Good morning Mike. Can't answer your question directly, but for what it's worth. I have seen a couple float planes that landed hard on the water and was surprised at the results. I watched one at the Greenville fly-in 20 yrs. ago that stalled and dropped about 10 or 12 feet into smooth water. The lower longeron bowed up something over an inch between the main gear fittings. I don't know if it broke or not but it surprised me at the time that it bent at the location. It was a 180hp A model with no electrics. A great performer. I competed against it several times when Dan Dufault was flying it for the owner. Dan did not bend it, the owner did. Just found it interesting.
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  32. #32
    Steve Pierce's Avatar
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    Everybody has an opinion. Some have experience and some just an opinion based on pocketbook. I have been involved in more fuselage repairs than I can count. I would inspect what you have. Someone could have drilled a hole close to that tube and let water in it. I have repaired plenty of tubes like that on a covered airplane. Look everything over and determine it is not the tip of the ice berg. If you feel there are other issues with the frame I would recommend stripping it down, inspecting and most likely sand blasting prior to making a decision. The other issue is do you have someone that can repair properly. Some do not and it makes their decision to buy new easier.
    Steve Pierce

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  33. #33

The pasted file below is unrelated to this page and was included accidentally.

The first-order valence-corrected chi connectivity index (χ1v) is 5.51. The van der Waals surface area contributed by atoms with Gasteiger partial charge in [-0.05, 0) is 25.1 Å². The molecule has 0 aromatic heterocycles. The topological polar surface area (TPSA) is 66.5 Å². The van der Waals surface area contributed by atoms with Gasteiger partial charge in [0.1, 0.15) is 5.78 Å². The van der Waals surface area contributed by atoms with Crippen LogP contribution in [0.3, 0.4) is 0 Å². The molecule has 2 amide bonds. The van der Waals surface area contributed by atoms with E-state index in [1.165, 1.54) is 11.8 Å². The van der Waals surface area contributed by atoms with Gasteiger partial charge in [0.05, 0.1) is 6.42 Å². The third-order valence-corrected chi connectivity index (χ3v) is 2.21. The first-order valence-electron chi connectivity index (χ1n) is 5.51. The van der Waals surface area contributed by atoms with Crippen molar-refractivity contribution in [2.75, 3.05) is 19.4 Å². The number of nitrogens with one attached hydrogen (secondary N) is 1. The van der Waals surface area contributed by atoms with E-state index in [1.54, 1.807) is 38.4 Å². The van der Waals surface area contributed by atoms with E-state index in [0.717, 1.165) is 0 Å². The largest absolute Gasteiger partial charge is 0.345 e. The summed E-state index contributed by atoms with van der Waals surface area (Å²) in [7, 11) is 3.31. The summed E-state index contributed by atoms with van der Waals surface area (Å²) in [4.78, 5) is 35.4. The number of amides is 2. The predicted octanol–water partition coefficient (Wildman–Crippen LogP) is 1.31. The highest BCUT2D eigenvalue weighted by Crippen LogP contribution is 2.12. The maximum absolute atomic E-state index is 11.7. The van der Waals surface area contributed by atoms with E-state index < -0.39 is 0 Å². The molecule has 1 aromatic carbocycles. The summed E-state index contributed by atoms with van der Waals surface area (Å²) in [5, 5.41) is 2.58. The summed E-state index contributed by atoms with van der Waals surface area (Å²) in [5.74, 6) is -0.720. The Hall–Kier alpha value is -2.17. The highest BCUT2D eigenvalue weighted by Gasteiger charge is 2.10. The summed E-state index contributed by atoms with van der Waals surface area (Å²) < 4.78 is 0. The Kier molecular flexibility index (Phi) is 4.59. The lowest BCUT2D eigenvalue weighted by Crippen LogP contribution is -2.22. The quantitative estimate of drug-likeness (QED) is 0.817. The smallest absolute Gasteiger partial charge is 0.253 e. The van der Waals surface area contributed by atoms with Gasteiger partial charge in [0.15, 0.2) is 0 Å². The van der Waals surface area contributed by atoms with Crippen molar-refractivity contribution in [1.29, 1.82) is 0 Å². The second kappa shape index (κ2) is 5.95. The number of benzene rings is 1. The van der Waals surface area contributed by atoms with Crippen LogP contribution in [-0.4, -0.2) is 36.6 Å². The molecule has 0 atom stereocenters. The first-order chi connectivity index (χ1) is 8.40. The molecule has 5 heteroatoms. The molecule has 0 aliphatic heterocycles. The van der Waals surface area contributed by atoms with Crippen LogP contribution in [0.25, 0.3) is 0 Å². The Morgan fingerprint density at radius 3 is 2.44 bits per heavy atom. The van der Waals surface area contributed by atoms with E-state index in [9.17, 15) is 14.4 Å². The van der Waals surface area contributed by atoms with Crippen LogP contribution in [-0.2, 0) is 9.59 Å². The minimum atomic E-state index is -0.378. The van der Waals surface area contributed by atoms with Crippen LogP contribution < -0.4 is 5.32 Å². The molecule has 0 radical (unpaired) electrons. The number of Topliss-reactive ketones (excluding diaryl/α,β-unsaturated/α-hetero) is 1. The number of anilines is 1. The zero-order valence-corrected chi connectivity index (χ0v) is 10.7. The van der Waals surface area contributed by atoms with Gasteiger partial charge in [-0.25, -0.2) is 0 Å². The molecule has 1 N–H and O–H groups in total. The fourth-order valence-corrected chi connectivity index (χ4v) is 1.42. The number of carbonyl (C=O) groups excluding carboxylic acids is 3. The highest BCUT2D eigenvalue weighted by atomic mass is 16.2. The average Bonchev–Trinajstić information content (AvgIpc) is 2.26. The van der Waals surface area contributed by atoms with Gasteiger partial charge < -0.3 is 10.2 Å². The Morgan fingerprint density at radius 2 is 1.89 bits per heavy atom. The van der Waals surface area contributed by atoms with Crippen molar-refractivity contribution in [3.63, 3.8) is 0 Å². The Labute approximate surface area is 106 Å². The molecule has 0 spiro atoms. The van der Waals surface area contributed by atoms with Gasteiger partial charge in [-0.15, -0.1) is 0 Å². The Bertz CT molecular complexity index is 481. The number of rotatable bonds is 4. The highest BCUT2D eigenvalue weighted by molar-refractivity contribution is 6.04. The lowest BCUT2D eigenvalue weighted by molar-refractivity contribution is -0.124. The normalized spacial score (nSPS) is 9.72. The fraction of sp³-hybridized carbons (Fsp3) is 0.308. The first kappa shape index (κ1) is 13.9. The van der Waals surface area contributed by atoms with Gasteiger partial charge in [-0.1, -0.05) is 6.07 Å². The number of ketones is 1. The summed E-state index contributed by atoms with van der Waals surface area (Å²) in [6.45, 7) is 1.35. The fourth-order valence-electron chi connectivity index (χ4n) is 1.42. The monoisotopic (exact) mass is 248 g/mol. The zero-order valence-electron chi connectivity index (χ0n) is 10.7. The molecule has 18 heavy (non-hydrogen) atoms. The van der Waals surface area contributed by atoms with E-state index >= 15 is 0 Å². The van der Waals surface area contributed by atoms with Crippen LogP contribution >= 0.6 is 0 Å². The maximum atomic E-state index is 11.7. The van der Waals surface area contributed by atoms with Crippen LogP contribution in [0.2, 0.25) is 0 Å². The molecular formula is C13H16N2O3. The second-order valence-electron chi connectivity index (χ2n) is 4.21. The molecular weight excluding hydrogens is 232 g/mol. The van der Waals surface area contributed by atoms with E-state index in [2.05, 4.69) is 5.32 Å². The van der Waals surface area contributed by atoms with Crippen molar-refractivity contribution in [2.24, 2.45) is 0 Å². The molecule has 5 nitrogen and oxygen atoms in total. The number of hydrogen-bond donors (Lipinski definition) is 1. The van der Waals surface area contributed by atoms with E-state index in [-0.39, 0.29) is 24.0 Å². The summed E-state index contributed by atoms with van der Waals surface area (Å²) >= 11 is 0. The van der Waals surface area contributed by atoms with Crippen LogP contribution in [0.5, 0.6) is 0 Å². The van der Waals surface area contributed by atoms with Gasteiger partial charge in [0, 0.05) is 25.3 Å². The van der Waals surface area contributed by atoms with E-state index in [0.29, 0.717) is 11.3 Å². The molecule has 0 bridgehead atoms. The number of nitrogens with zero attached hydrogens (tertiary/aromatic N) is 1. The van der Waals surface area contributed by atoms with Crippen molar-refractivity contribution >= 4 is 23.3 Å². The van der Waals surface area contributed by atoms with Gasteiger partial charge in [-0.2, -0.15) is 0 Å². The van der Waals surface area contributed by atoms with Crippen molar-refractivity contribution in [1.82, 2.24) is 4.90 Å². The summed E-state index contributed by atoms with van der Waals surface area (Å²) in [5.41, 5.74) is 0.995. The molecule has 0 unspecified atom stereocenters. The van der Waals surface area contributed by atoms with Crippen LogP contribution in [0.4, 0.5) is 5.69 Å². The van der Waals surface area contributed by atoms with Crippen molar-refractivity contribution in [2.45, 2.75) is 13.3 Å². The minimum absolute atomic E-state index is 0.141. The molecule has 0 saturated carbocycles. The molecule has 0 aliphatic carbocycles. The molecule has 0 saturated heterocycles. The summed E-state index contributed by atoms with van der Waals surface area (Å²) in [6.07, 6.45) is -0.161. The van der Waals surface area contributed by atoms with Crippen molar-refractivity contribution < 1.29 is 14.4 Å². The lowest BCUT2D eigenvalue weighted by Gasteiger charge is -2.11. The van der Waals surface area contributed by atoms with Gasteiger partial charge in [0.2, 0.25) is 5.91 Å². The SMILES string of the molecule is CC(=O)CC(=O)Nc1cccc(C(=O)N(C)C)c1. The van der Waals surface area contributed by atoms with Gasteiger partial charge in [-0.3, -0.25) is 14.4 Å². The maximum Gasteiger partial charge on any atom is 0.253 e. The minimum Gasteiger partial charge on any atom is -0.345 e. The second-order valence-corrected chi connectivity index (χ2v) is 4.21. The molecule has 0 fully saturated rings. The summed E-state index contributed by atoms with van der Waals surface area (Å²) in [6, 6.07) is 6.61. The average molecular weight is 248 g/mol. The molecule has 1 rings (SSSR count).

Rob's Avatar
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    Virtually every tube on that airframe is replaceable. In fact several people on this site have built entire fuselages from a pile of tubes, so at face value it would seem as though there should be no difference in replacing vs. repairing. It also would appear, at face value that only a person who has repaired multiples would have the right answer, but at the end of the day the right answer is yours.

    Most repair vs replace choices are easy. One or even a few tubes, are far easier and far cheaper to replace that an entire fuselage. Sometimes it is indeed a money vs time balance. At some point the two meet, and a repair is going to cost you more in both money and time, but again, some people actually enjoy that.

    BTW, remember even if you elect to buy new, your old fuse will still have value to a builder somewhere and could possibly help offset a purchase.

    FWIW, the fuselage on the wind blown cub I spoke of now belongs to one of the guys that pinned my old cub in the jig. It needed everything from the door posts back reworked, and a new top deck. He enjoys doing that kind of thing, and in my mind will make it fly better than new, and it will likely fly sooner than most could build an entire cub from a pile of new parts. So our answers to the exact same situation were quite different. No right.... no wrong, and all the opinions in the world didn't really matter.

    Take care, Rob

  34. #34
    Cub junkie's Avatar
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    Having a new fuselage delivered sitting in the crate ready to use is the tip of the iceberg too. Once you go down that rabbit hole you have a lot of work to do. Even if the wings and tail group are in good shape and stored waiting to be mounted switching over all the controls, cables , wiring etc. will take time. Then cover and final finish. Then there will be that other snowball, the "as long as we're this deep into it we might as well do this too". As far as integrity of the original tubing, Piper used a lot of .028 wall in various places on that era fuselage. Having those beefy 5/8 barrel strut forks pulling on potential rust is not comforting. All opinion.